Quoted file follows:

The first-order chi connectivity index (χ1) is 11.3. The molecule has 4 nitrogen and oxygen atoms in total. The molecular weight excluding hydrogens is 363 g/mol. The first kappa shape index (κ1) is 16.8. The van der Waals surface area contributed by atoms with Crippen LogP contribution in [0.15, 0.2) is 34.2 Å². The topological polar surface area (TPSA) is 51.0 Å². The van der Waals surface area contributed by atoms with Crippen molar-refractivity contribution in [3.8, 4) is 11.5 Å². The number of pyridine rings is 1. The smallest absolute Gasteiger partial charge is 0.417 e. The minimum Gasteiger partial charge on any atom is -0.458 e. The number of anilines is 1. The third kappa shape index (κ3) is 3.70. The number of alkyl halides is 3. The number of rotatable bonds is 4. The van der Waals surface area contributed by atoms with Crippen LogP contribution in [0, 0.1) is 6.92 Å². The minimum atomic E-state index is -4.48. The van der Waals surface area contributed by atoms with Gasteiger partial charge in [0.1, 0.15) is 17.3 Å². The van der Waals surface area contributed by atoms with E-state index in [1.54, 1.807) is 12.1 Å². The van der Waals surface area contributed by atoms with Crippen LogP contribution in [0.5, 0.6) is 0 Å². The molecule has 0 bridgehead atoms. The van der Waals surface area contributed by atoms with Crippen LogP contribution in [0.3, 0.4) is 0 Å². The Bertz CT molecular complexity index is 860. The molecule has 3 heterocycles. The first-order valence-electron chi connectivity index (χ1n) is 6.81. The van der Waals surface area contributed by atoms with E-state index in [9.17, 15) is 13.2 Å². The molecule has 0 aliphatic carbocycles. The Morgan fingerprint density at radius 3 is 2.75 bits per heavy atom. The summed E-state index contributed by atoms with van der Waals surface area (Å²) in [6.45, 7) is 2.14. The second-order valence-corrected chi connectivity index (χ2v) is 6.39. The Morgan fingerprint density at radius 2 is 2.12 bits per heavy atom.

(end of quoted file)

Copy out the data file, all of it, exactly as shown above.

The first-order chi connectivity index (χ1) is 11.3. The molecule has 4 nitrogen and oxygen atoms in total. The molecular weight excluding hydrogens is 363 g/mol. The first kappa shape index (κ1) is 16.8. The van der Waals surface area contributed by atoms with Crippen LogP contribution in [0.15, 0.2) is 34.2 Å². The topological polar surface area (TPSA) is 51.0 Å². The van der Waals surface area contributed by atoms with Crippen molar-refractivity contribution in [3.8, 4) is 11.5 Å². The number of pyridine rings is 1. The smallest absolute Gasteiger partial charge is 0.417 e. The minimum Gasteiger partial charge on any atom is -0.458 e. The number of anilines is 1. The third kappa shape index (κ3) is 3.70. The number of alkyl halides is 3. The number of rotatable bonds is 4. The van der Waals surface area contributed by atoms with Crippen LogP contribution in [0, 0.1) is 6.92 Å². The minimum atomic E-state index is -4.48. The van der Waals surface area contributed by atoms with Gasteiger partial charge in [0.1, 0.15) is 17.3 Å². The van der Waals surface area contributed by atoms with E-state index in [1.54, 1.807) is 12.1 Å². The van der Waals surface area contributed by atoms with Crippen LogP contribution in [0.5, 0.6) is 0 Å². The molecule has 0 bridgehead atoms. The van der Waals surface area contributed by atoms with Crippen LogP contribution in [0.3, 0.4) is 0 Å². The Bertz CT molecular complexity index is 860. The molecule has 3 heterocycles. The first-order valence-electron chi connectivity index (χ1n) is 6.81. The van der Waals surface area contributed by atoms with E-state index in [9.17, 15) is 13.2 Å². The molecule has 0 aliphatic carbocycles. The Morgan fingerprint density at radius 3 is 2.75 bits per heavy atom. The summed E-state index contributed by atoms with van der Waals surface area (Å²) in [6.45, 7) is 2.14. The second-order valence-corrected chi connectivity index (χ2v) is 6.39. The Morgan fingerprint density at radius 2 is 2.12 bits per heavy atom.